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"Free Labor" in Exchange for Charitable Donations

Question:

A church youth group is going on a missions trip this summer. There a few youth members who have yet to bring in the necessary amount needed for their trip. A couple in the church has offered to give towards their trip in exchange for work around their house. How is this treated? Is this allowable?

Answer:
Our MinistryCPA experience leads us to believe that in most cases the value of the work that is being completed by the youth members is not representative of the donation amount. It often appears to us that the young people are essentially volunteering so that a homeowner will consider making a donation, rather than providing taxable, fair value services. This kind of work is sometimes referred to as a "makework proposition" (e.g. raking leaves, washing windows, trimming hedges).

Source: http://www.samiyouth.org/awesome-job-ideas-teenagers/



Travel for Mission Trip Deductible as Charitable Donation

Question:

A church regularly sends out teams on short-term mission trips to destinations hosted by charitable organizations. They have set up a fund for receiving special offerings and for reimbursing travel, meals, and lodging expenses. Recently, a church team was required to pay the hosting organization a fee for each member to cover meals and lodging. The team leader required each team member to make a donation to the fund in the amount of the fee. Are these donations tax deductible?

Some argue that the team members are receiving a benefit from the donation and should not receive a tax benefit for the donations. Others feel they should qualify for a charitable donation because the benefit they receive only facilitates their charitable work. Besides, can't these expenses be deducted on the individual's Schedule A as out-of-pocket contributions even if the church doesn't consider them a donation?

Answer:

IRS Publication 526 says, "Generally, you can claim a charitable …

Housing Allowance and Form 1099-MISC Reporting

Question:

A church provides its minister a housing allowance, but believes it must report the full amount of compensation (including the non-taxable housing allowance portion) on Form 1099-MISC in order to demonstrate the full earnings of the minister.

If the church reports his compensation, including the housing allowance, on the Form 1099-MISC as taxable income, will he be able to deduct his housing expenses somewhere else on the Form 1040?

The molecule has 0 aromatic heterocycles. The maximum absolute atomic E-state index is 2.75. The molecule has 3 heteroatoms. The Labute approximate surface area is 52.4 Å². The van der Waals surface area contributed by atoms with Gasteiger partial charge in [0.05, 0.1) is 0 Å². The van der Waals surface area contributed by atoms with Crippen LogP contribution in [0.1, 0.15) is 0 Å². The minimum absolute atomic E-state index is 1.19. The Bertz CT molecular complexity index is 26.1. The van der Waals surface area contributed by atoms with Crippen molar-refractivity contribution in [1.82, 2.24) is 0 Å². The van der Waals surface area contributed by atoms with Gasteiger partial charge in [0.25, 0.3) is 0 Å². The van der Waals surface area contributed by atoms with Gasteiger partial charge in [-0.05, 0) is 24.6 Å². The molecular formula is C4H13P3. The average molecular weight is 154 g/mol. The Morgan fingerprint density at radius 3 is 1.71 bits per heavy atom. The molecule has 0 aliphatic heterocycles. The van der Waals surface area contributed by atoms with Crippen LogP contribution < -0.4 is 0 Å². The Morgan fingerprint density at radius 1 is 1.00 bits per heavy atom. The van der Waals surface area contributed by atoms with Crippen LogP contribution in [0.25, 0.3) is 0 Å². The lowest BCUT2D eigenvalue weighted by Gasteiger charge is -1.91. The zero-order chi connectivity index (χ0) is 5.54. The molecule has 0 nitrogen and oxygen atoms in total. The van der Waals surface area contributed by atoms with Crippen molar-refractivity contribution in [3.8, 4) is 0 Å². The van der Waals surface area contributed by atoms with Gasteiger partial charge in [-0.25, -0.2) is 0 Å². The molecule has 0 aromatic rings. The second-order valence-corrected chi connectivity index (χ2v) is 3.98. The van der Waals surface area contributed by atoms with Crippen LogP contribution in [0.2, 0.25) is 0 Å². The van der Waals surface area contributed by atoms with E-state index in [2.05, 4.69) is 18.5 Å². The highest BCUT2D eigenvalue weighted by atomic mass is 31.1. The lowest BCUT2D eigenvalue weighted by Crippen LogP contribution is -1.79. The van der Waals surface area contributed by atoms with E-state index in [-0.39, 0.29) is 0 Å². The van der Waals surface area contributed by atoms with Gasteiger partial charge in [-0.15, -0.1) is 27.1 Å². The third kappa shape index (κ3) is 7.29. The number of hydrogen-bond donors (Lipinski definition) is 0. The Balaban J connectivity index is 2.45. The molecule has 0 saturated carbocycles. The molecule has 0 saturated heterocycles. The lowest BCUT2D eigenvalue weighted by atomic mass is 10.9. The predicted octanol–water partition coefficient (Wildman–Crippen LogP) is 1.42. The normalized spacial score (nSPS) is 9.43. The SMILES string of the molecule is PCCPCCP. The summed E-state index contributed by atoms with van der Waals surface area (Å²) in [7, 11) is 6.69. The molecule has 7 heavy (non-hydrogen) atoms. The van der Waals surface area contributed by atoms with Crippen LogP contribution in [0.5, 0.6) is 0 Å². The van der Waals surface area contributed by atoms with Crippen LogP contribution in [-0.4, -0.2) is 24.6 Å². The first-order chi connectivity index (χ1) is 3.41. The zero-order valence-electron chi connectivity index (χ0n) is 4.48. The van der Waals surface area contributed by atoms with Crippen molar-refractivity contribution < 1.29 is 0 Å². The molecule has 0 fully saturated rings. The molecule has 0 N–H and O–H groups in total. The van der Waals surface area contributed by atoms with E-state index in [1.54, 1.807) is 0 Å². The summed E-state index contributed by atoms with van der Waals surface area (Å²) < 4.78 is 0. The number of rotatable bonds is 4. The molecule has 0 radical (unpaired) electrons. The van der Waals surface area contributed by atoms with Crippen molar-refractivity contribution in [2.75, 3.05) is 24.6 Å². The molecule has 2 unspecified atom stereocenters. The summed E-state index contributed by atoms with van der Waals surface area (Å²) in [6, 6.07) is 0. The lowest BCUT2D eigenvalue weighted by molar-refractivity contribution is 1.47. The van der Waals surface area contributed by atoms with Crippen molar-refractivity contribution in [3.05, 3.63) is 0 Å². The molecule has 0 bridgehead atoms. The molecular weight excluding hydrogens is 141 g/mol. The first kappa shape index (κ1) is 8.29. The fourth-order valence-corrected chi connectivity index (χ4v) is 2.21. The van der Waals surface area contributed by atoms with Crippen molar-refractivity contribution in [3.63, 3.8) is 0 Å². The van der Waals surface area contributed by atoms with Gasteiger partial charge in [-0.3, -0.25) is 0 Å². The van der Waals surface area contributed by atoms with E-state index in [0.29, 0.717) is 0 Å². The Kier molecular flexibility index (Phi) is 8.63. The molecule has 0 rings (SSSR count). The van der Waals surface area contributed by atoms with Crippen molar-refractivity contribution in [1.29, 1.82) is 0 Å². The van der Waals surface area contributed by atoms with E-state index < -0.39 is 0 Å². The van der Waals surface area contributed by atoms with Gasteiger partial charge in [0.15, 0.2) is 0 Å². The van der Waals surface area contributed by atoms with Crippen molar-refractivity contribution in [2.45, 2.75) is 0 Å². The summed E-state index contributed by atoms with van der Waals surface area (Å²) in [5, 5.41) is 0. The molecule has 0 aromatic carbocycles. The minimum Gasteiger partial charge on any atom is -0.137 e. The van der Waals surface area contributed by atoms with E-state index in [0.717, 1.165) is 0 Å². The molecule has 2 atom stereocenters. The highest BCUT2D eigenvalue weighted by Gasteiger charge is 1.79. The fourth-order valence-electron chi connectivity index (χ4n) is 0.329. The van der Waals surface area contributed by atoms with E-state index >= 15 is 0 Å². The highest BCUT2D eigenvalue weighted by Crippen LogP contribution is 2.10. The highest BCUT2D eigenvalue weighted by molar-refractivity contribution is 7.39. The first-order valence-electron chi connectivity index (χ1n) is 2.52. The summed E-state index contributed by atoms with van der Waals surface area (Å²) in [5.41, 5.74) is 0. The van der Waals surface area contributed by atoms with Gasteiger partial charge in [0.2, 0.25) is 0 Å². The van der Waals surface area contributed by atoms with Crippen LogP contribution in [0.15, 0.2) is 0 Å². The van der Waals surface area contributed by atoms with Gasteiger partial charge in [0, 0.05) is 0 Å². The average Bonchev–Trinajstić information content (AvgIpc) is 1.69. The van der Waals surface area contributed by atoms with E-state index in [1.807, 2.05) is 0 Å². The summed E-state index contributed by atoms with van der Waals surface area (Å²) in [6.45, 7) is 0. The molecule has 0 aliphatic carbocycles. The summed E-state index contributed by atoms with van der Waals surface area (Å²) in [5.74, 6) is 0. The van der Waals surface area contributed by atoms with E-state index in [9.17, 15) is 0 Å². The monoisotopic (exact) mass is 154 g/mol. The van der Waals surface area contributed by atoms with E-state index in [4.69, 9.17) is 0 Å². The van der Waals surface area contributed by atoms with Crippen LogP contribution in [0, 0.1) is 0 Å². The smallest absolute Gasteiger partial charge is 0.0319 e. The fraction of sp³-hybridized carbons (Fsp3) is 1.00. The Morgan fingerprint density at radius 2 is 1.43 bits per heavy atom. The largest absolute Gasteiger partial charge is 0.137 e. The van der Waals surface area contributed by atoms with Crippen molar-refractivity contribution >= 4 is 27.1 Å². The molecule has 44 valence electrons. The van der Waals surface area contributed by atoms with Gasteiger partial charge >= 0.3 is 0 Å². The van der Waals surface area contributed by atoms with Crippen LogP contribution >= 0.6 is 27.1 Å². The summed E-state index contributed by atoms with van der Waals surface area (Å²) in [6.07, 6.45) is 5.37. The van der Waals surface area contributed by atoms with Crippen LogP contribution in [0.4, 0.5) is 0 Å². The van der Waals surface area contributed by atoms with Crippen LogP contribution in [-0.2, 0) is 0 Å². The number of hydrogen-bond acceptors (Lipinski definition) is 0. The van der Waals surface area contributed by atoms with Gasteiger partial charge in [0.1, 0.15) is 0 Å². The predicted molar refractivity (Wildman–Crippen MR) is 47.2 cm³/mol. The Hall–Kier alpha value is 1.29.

Answer:

This question brings up a couple of issues. First, most ministers are properly classified as employees who receive Form W-2, not as independent contractors who receive Form 1099-MISC. Box 1 on Form W-2 reports taxable compensation. It is reduced reflecting the church's designation of a portion of his pay as non-taxable housing. Then, in Box 14 (Other), Form W-2 typically reports as a memorandum item his additional non-taxable, housing allowance compensation.

Alternatively, the minister who receives Form 1099-MISC instead of Form W-2 mu…

Threat to Tax-Exempt Status? Renting Out the Church Parsonage

Question:

A church is looking to rent out its parsonage to a non-staff member. Can the income that is received for the rent be used for church expenses not related to the property without affecting the church's tax-exempt status?

Answer:

The church tax-exempt status will not be affected by the use of the rental income for expenses not related to the property. However, the church may lose its real estate tax exemption for the property because it is not used for an exempt purpose.

There are both potential Unrelated Business Income Tax (UBIT) and local property tax concerns. First, tax-exempt organizations generally do not need to report rental income as unrelated business income (UBI) unless it is financed with tax-exempt debt instruments. According to IRS Publication 598 (Page 10), "Rents from real property, including elevators and escalators, are excluded in computing unrelated business taxable income. Rents from personal property are not excluded." The IRS cites exceptio…

529 Plan Distributions NOT for Education

Question:

A mom and dad established a Internal Revenue Code section 529 college fund for their son, but he has decided to join the military instead. What are the penalties if the parents decide to pull the money out of the 529 college fund to give to him for uses other than college tuition? Does the family pay taxes only on the interest that was made or is the entire distribution treated as taxable income?

Answer:

Before we dive into answering the question it is important to understand that there are two types of 529 plans and that all fifty states and Washington D.C. use at least one of these two plans. The Securities Exchange Commission (SEC) defines both types. First, there are prepaid tuition plans which allow individuals to purchase credits at colleges/universities for future tuition at its current rate. These plans typically do not include room and board.

The second type, which falls in line with our question, is an education savings plan. Under this plan, an individual opens an …